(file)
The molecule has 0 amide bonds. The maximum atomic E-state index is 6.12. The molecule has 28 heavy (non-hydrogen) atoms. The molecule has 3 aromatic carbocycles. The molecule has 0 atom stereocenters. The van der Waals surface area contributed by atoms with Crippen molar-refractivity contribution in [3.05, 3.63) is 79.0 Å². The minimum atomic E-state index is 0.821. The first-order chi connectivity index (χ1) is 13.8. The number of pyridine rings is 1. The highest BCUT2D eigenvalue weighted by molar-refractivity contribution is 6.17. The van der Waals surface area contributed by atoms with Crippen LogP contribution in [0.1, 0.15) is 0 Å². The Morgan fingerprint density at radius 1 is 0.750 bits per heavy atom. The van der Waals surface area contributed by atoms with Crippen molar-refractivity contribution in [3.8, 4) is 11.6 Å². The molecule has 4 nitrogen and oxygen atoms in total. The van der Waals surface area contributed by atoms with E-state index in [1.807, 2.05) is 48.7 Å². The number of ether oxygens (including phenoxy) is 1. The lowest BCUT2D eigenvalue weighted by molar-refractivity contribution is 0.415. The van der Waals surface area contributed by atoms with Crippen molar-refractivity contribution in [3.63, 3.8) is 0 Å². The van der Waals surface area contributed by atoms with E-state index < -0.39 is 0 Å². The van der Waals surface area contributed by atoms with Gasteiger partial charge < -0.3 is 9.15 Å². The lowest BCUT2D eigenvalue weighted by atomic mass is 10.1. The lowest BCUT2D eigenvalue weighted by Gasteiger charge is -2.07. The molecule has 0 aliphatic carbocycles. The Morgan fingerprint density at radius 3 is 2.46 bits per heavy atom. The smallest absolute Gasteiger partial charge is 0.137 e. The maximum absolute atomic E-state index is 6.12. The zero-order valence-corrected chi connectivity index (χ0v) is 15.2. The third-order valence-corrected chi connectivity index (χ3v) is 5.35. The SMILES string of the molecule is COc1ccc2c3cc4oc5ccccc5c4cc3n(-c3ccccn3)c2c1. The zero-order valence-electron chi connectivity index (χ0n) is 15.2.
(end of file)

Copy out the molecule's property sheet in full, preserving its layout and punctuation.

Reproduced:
The molecule has 0 amide bonds. The maximum atomic E-state index is 6.12. The molecule has 28 heavy (non-hydrogen) atoms. The molecule has 3 aromatic carbocycles. The molecule has 0 atom stereocenters. The van der Waals surface area contributed by atoms with Crippen molar-refractivity contribution in [3.05, 3.63) is 79.0 Å². The minimum atomic E-state index is 0.821. The first-order chi connectivity index (χ1) is 13.8. The number of pyridine rings is 1. The highest BCUT2D eigenvalue weighted by molar-refractivity contribution is 6.17. The van der Waals surface area contributed by atoms with Crippen LogP contribution in [0.1, 0.15) is 0 Å². The Morgan fingerprint density at radius 1 is 0.750 bits per heavy atom. The van der Waals surface area contributed by atoms with Crippen molar-refractivity contribution in [3.8, 4) is 11.6 Å². The molecule has 4 nitrogen and oxygen atoms in total. The van der Waals surface area contributed by atoms with E-state index in [1.807, 2.05) is 48.7 Å². The number of ether oxygens (including phenoxy) is 1. The lowest BCUT2D eigenvalue weighted by molar-refractivity contribution is 0.415. The van der Waals surface area contributed by atoms with Crippen molar-refractivity contribution in [3.63, 3.8) is 0 Å². The van der Waals surface area contributed by atoms with E-state index < -0.39 is 0 Å². The van der Waals surface area contributed by atoms with Gasteiger partial charge < -0.3 is 9.15 Å². The lowest BCUT2D eigenvalue weighted by atomic mass is 10.1. The lowest BCUT2D eigenvalue weighted by Gasteiger charge is -2.07. The molecule has 0 aliphatic carbocycles. The Morgan fingerprint density at radius 3 is 2.46 bits per heavy atom. The smallest absolute Gasteiger partial charge is 0.137 e. The maximum absolute atomic E-state index is 6.12. The zero-order valence-corrected chi connectivity index (χ0v) is 15.2. The third-order valence-corrected chi connectivity index (χ3v) is 5.35. The SMILES string of the molecule is COc1ccc2c3cc4oc5ccccc5c4cc3n(-c3ccccn3)c2c1. The zero-order valence-electron chi connectivity index (χ0n) is 15.2.